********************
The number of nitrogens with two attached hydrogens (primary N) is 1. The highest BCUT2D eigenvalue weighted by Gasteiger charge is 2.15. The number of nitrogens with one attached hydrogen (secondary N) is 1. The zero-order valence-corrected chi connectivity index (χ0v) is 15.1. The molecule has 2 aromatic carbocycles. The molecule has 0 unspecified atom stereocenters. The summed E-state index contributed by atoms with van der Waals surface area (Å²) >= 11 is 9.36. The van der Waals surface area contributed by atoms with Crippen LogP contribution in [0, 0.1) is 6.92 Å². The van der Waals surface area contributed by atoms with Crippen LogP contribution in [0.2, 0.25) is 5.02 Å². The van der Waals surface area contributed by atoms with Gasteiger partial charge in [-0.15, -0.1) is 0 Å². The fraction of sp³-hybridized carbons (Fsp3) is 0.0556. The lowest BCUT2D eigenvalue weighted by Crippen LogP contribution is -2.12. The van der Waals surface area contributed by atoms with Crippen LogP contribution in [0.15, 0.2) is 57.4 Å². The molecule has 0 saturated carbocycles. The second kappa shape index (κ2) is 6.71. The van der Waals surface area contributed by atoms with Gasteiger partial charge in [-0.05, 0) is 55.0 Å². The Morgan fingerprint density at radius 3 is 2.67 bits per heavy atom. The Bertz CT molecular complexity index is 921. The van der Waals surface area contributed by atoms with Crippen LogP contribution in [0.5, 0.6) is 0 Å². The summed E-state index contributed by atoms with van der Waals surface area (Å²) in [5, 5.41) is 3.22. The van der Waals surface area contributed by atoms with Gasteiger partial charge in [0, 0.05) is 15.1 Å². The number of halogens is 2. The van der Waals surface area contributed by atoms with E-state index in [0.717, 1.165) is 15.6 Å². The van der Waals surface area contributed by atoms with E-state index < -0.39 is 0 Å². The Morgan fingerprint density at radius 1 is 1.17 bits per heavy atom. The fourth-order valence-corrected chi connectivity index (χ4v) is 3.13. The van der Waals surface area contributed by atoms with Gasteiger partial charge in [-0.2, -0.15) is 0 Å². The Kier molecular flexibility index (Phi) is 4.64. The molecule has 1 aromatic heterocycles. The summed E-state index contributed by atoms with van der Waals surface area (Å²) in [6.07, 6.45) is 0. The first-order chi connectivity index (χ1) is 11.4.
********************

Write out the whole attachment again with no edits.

The number of nitrogens with two attached hydrogens (primary N) is 1. The highest BCUT2D eigenvalue weighted by Gasteiger charge is 2.15. The number of nitrogens with one attached hydrogen (secondary N) is 1. The zero-order valence-corrected chi connectivity index (χ0v) is 15.1. The molecule has 2 aromatic carbocycles. The molecule has 0 unspecified atom stereocenters. The summed E-state index contributed by atoms with van der Waals surface area (Å²) >= 11 is 9.36. The van der Waals surface area contributed by atoms with Crippen LogP contribution in [0, 0.1) is 6.92 Å². The van der Waals surface area contributed by atoms with Crippen LogP contribution in [0.2, 0.25) is 5.02 Å². The van der Waals surface area contributed by atoms with Gasteiger partial charge in [-0.15, -0.1) is 0 Å². The fraction of sp³-hybridized carbons (Fsp3) is 0.0556. The lowest BCUT2D eigenvalue weighted by Crippen LogP contribution is -2.12. The van der Waals surface area contributed by atoms with Crippen LogP contribution in [0.15, 0.2) is 57.4 Å². The molecule has 0 saturated carbocycles. The second kappa shape index (κ2) is 6.71. The van der Waals surface area contributed by atoms with Gasteiger partial charge in [-0.05, 0) is 55.0 Å². The Morgan fingerprint density at radius 3 is 2.67 bits per heavy atom. The Bertz CT molecular complexity index is 921. The van der Waals surface area contributed by atoms with Crippen LogP contribution in [0.5, 0.6) is 0 Å². The summed E-state index contributed by atoms with van der Waals surface area (Å²) in [5, 5.41) is 3.22. The van der Waals surface area contributed by atoms with Gasteiger partial charge in [0, 0.05) is 15.1 Å². The number of halogens is 2. The van der Waals surface area contributed by atoms with E-state index in [0.717, 1.165) is 15.6 Å². The van der Waals surface area contributed by atoms with E-state index < -0.39 is 0 Å². The Morgan fingerprint density at radius 1 is 1.17 bits per heavy atom. The fourth-order valence-corrected chi connectivity index (χ4v) is 3.13. The van der Waals surface area contributed by atoms with Gasteiger partial charge in [-0.2, -0.15) is 0 Å². The Kier molecular flexibility index (Phi) is 4.64. The molecule has 1 aromatic heterocycles. The summed E-state index contributed by atoms with van der Waals surface area (Å²) in [6.07, 6.45) is 0. The first-order chi connectivity index (χ1) is 11.4.